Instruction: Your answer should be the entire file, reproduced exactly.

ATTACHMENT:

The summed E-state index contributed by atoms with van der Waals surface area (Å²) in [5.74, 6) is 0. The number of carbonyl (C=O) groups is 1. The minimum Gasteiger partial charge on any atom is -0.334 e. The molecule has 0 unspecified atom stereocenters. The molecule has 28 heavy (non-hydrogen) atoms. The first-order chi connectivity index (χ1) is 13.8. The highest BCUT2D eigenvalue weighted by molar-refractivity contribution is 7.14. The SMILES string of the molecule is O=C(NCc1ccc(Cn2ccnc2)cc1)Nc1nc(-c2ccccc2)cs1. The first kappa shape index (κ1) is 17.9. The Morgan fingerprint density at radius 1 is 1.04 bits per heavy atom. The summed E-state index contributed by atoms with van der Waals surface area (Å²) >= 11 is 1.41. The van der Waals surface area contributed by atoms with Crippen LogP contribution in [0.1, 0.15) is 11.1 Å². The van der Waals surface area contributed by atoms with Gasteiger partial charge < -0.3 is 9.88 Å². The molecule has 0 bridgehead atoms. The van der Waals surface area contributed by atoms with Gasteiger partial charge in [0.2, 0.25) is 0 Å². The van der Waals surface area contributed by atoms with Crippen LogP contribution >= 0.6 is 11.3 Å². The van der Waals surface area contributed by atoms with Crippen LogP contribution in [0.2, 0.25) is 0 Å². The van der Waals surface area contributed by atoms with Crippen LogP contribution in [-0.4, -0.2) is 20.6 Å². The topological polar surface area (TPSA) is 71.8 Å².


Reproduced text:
The summed E-state index contributed by atoms with van der Waals surface area (Å²) in [5.74, 6) is 0. The number of carbonyl (C=O) groups is 1. The minimum Gasteiger partial charge on any atom is -0.334 e. The molecule has 0 unspecified atom stereocenters. The molecule has 28 heavy (non-hydrogen) atoms. The first-order chi connectivity index (χ1) is 13.8. The highest BCUT2D eigenvalue weighted by molar-refractivity contribution is 7.14. The SMILES string of the molecule is O=C(NCc1ccc(Cn2ccnc2)cc1)Nc1nc(-c2ccccc2)cs1. The first kappa shape index (κ1) is 17.9. The Morgan fingerprint density at radius 1 is 1.04 bits per heavy atom. The summed E-state index contributed by atoms with van der Waals surface area (Å²) >= 11 is 1.41. The van der Waals surface area contributed by atoms with Crippen LogP contribution in [0.1, 0.15) is 11.1 Å². The van der Waals surface area contributed by atoms with Gasteiger partial charge < -0.3 is 9.88 Å². The molecule has 0 bridgehead atoms. The van der Waals surface area contributed by atoms with Gasteiger partial charge in [0.2, 0.25) is 0 Å². The van der Waals surface area contributed by atoms with Crippen LogP contribution >= 0.6 is 11.3 Å². The van der Waals surface area contributed by atoms with Crippen LogP contribution in [0.2, 0.25) is 0 Å². The van der Waals surface area contributed by atoms with Crippen LogP contribution in [-0.4, -0.2) is 20.6 Å². The topological polar surface area (TPSA) is 71.8 Å².